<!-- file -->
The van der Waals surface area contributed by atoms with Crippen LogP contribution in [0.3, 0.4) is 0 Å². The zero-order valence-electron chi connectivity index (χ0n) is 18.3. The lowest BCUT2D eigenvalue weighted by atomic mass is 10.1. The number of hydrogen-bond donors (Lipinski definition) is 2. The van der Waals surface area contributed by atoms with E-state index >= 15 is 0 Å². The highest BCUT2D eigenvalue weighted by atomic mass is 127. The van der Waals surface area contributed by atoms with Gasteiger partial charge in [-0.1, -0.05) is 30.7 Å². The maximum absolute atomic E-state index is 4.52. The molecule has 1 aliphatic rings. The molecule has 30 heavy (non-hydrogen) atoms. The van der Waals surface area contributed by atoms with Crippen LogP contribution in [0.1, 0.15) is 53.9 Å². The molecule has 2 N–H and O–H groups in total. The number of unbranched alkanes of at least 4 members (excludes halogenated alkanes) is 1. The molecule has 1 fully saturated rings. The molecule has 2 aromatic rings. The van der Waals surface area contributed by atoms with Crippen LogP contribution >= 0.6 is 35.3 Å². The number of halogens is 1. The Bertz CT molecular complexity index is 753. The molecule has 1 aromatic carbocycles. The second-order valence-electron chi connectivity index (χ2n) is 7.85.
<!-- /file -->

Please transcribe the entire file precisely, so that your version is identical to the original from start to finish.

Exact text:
The van der Waals surface area contributed by atoms with Crippen LogP contribution in [0.3, 0.4) is 0 Å². The zero-order valence-electron chi connectivity index (χ0n) is 18.3. The lowest BCUT2D eigenvalue weighted by atomic mass is 10.1. The number of hydrogen-bond donors (Lipinski definition) is 2. The van der Waals surface area contributed by atoms with E-state index >= 15 is 0 Å². The highest BCUT2D eigenvalue weighted by atomic mass is 127. The van der Waals surface area contributed by atoms with Gasteiger partial charge in [-0.1, -0.05) is 30.7 Å². The maximum absolute atomic E-state index is 4.52. The molecule has 1 aliphatic rings. The molecule has 30 heavy (non-hydrogen) atoms. The van der Waals surface area contributed by atoms with Crippen LogP contribution in [0.1, 0.15) is 53.9 Å². The molecule has 2 N–H and O–H groups in total. The number of unbranched alkanes of at least 4 members (excludes halogenated alkanes) is 1. The molecule has 1 fully saturated rings. The molecule has 2 aromatic rings. The van der Waals surface area contributed by atoms with Crippen LogP contribution >= 0.6 is 35.3 Å². The number of halogens is 1. The Bertz CT molecular complexity index is 753. The molecule has 1 aromatic carbocycles. The second-order valence-electron chi connectivity index (χ2n) is 7.85.